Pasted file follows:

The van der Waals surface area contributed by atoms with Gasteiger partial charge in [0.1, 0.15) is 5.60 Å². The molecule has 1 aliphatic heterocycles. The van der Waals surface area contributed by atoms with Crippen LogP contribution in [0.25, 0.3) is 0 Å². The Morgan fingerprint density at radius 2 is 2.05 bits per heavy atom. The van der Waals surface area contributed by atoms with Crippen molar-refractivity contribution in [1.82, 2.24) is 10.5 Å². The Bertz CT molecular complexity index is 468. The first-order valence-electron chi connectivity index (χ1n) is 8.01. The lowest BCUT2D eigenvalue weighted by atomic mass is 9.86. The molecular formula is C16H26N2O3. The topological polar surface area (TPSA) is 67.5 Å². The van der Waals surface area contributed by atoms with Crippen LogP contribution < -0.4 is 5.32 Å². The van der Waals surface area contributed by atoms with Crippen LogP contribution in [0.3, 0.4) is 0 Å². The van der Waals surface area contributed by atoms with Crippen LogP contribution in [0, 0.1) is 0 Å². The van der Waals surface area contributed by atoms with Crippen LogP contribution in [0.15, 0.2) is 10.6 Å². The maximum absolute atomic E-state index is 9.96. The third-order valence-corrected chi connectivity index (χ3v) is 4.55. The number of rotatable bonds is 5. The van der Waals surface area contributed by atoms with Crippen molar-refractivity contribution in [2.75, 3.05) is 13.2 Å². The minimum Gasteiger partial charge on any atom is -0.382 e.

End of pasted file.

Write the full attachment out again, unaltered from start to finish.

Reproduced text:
The van der Waals surface area contributed by atoms with Gasteiger partial charge in [0.1, 0.15) is 5.60 Å². The molecule has 1 aliphatic heterocycles. The van der Waals surface area contributed by atoms with Crippen LogP contribution in [0.25, 0.3) is 0 Å². The Morgan fingerprint density at radius 2 is 2.05 bits per heavy atom. The van der Waals surface area contributed by atoms with Crippen molar-refractivity contribution in [1.82, 2.24) is 10.5 Å². The Bertz CT molecular complexity index is 468. The first-order valence-electron chi connectivity index (χ1n) is 8.01. The lowest BCUT2D eigenvalue weighted by atomic mass is 9.86. The molecular formula is C16H26N2O3. The topological polar surface area (TPSA) is 67.5 Å². The van der Waals surface area contributed by atoms with Crippen LogP contribution < -0.4 is 5.32 Å². The van der Waals surface area contributed by atoms with Crippen LogP contribution in [0.3, 0.4) is 0 Å². The van der Waals surface area contributed by atoms with Crippen LogP contribution in [0, 0.1) is 0 Å². The van der Waals surface area contributed by atoms with Crippen LogP contribution in [0.15, 0.2) is 10.6 Å². The maximum absolute atomic E-state index is 9.96. The third-order valence-corrected chi connectivity index (χ3v) is 4.55. The number of rotatable bonds is 5. The van der Waals surface area contributed by atoms with Crippen molar-refractivity contribution in [2.75, 3.05) is 13.2 Å². The minimum Gasteiger partial charge on any atom is -0.382 e.